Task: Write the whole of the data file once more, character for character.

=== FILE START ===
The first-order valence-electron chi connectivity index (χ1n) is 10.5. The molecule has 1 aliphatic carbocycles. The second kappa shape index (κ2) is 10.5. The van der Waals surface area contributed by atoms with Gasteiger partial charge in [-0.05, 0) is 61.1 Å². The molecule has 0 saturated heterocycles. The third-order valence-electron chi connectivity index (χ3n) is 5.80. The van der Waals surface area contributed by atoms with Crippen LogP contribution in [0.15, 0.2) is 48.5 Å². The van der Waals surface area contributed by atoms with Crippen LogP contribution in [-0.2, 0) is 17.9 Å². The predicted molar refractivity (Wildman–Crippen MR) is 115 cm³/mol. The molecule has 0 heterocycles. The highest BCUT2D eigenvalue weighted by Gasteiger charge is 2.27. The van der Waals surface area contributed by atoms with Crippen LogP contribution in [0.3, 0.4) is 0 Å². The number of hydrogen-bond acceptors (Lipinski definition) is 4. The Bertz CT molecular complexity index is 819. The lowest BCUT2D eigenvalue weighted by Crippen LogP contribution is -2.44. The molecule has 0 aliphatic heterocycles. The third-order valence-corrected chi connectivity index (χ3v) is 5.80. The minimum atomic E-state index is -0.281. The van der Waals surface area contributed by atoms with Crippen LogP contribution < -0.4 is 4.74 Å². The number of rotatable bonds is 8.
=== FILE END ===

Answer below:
The first-order valence-electron chi connectivity index (χ1n) is 10.5. The molecule has 1 aliphatic carbocycles. The second kappa shape index (κ2) is 10.5. The van der Waals surface area contributed by atoms with Gasteiger partial charge in [-0.05, 0) is 61.1 Å². The molecule has 0 saturated heterocycles. The third-order valence-electron chi connectivity index (χ3n) is 5.80. The van der Waals surface area contributed by atoms with Crippen LogP contribution in [0.15, 0.2) is 48.5 Å². The van der Waals surface area contributed by atoms with Crippen LogP contribution in [-0.2, 0) is 17.9 Å². The predicted molar refractivity (Wildman–Crippen MR) is 115 cm³/mol. The molecule has 0 heterocycles. The highest BCUT2D eigenvalue weighted by Gasteiger charge is 2.27. The van der Waals surface area contributed by atoms with Crippen LogP contribution in [0.3, 0.4) is 0 Å². The number of hydrogen-bond acceptors (Lipinski definition) is 4. The Bertz CT molecular complexity index is 819. The lowest BCUT2D eigenvalue weighted by Crippen LogP contribution is -2.44. The molecule has 0 aliphatic heterocycles. The third-order valence-corrected chi connectivity index (χ3v) is 5.80. The minimum atomic E-state index is -0.281. The van der Waals surface area contributed by atoms with Crippen LogP contribution < -0.4 is 4.74 Å². The number of rotatable bonds is 8.